CSP meetings also focus on a variety of issues facing todays families, such as funding sources.
Last months meeting focused on Medicaid and how the budget cut-backs will affect their children.
That was the primary topic of our last meeting, Moore said. We plan to go to Atlanta to express our opinions about Medicaid cut backs.
The groups mission statement is as follows: To reach out and advocate for children with special needs in our community by informing ourselves and others and by identifying, locating and sharing resources.
There are a lot of families out there that need the help this group can provide some that may feel their families are falling apart, she said.
Families helping families is what makes the difference, Moore said.
Who to call:
For more information on CSP, call Pam Moore at 788-3428, or if you would like to attend the next CSP meeting on Dec. 6 from 7-8 p.m. at Royston Baptist Church Family Life Center and need child care, call 245-9701 or 245-6095 at least a week before so arrangements can be made.
Early deadlines for next week
The Madison County Journal will have early deadlines for next weeks Thanksgiving issue.
The deadline for news and advertising will be at noon on Friday, instead of on Monday.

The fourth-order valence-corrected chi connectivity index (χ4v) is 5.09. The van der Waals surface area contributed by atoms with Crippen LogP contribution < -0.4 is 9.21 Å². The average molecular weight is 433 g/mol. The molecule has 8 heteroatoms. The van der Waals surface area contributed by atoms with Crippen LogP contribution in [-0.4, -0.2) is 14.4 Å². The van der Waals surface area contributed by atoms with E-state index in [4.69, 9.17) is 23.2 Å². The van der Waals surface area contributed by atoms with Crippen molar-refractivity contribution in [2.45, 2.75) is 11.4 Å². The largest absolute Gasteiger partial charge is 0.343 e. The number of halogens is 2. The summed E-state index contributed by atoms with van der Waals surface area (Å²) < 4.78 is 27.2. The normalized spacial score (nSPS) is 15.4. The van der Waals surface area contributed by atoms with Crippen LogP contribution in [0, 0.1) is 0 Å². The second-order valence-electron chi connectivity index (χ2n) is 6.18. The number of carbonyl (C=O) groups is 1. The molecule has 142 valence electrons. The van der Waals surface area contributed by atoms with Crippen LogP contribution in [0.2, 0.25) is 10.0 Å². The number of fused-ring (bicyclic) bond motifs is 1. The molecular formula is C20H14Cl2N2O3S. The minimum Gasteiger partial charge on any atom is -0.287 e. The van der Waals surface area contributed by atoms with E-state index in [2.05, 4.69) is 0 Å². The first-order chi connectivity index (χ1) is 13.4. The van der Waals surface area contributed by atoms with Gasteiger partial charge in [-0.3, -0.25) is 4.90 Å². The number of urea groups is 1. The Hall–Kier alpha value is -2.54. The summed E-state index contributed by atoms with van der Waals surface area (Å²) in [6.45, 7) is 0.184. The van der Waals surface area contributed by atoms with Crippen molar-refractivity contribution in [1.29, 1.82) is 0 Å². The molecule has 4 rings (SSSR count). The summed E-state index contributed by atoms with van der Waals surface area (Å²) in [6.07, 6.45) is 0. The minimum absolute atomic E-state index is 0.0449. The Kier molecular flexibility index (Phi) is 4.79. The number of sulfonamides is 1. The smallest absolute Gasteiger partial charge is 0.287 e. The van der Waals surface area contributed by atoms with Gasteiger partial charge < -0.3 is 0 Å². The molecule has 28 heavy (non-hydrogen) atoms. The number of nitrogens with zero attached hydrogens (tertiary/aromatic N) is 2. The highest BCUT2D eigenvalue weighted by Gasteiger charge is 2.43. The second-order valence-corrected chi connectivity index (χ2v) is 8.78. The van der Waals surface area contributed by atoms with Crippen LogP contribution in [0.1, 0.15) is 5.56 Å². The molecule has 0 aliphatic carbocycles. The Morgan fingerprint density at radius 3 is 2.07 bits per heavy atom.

The paper is being printed one day ahead of schedule due to the Thanksgiving holiday. It will be on the news stands Tuesday night and delivered in the mail on Wednesday.
The Madison County Journal office will be closed on Thursday and Friday, Nov. 25-26.
Thanksgiving meal offered to those in need
Proverbs 11:25 Ministries, hosted by Carmines Pizza Time, will be serving Thanksgiving Dinner at the restaurant between 11:30 a.m. and 2 p.m. on Thanksgiving Day.
You have the choice of eating at the restaurant, picking up your food or if you are homebound we will have volunteers who will deliver the food. organizers said. There is no charge, but you need to call to reserve your meal.
To make a reservation, call Enid Costello at 797-3679.
For the rest of the story see this week's Madison County Journal.
Raider basketball season tips off Saturday
Madison Countys varsity basketball teams will tip off the 2004 season Saturday at home, with the girls starting at 7 p.m. and the boys taking the court at 8:30 p.m. For the rest of the story see this week's Madison County Journal.
Planners turn down Serenity Lane rezoning request
The county planning commission turned down a womans plans to subdivide two tracts of land she owns on Serenity Lane, a dirt road in northern Madison County.
The commission voted 7-0 to recommend the board of commissioners deny two related requests by Ellen Miles to rezone a 10-acre portion of 16.6 acres (consisting of a 7.9-acre parcel and an 8.7-acre parcel) from A-2 to R-R. Miles wants the remaining six acres to remain A-2 and divide the rezoned portions into four 2-plus-acre lots: one to give to her daughter and three others to sell for site-built homesites.